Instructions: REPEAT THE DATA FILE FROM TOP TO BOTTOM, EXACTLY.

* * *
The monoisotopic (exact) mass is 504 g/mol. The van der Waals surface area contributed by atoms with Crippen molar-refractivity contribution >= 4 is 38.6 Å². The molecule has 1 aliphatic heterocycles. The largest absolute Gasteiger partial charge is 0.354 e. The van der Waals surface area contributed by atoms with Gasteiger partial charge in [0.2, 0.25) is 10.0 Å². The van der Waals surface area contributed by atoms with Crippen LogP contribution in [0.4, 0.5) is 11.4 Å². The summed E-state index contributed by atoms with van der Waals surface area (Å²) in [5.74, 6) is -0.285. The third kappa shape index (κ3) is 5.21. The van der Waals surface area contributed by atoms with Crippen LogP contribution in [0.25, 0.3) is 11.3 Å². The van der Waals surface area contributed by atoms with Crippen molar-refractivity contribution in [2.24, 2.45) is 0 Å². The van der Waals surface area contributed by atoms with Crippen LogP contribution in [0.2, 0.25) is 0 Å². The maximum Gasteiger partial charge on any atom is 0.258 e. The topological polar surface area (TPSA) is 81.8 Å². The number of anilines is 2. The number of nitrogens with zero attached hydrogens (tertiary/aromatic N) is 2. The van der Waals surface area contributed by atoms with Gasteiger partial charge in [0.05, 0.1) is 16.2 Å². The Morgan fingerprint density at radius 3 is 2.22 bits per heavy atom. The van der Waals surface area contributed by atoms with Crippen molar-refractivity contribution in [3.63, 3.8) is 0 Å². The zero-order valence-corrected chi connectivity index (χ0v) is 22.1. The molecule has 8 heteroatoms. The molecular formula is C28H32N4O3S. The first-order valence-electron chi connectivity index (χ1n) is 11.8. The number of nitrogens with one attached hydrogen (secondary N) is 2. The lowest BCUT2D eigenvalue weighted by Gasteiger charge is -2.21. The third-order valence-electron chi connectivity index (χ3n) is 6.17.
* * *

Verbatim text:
The monoisotopic (exact) mass is 504 g/mol. The van der Waals surface area contributed by atoms with Crippen molar-refractivity contribution >= 4 is 38.6 Å². The molecule has 1 aliphatic heterocycles. The largest absolute Gasteiger partial charge is 0.354 e. The van der Waals surface area contributed by atoms with Gasteiger partial charge in [0.2, 0.25) is 10.0 Å². The van der Waals surface area contributed by atoms with Crippen LogP contribution in [0.4, 0.5) is 11.4 Å². The summed E-state index contributed by atoms with van der Waals surface area (Å²) in [5.74, 6) is -0.285. The third kappa shape index (κ3) is 5.21. The van der Waals surface area contributed by atoms with Crippen LogP contribution in [0.25, 0.3) is 11.3 Å². The van der Waals surface area contributed by atoms with Crippen molar-refractivity contribution in [2.24, 2.45) is 0 Å². The van der Waals surface area contributed by atoms with Crippen LogP contribution in [0.2, 0.25) is 0 Å². The maximum Gasteiger partial charge on any atom is 0.258 e. The topological polar surface area (TPSA) is 81.8 Å². The number of anilines is 2. The number of nitrogens with zero attached hydrogens (tertiary/aromatic N) is 2. The van der Waals surface area contributed by atoms with Gasteiger partial charge in [0.05, 0.1) is 16.2 Å². The Morgan fingerprint density at radius 3 is 2.22 bits per heavy atom. The van der Waals surface area contributed by atoms with Crippen molar-refractivity contribution in [3.63, 3.8) is 0 Å². The zero-order valence-corrected chi connectivity index (χ0v) is 22.1. The molecule has 8 heteroatoms. The molecular formula is C28H32N4O3S. The first-order valence-electron chi connectivity index (χ1n) is 11.8. The number of nitrogens with one attached hydrogen (secondary N) is 2. The lowest BCUT2D eigenvalue weighted by Gasteiger charge is -2.21. The third-order valence-electron chi connectivity index (χ3n) is 6.17.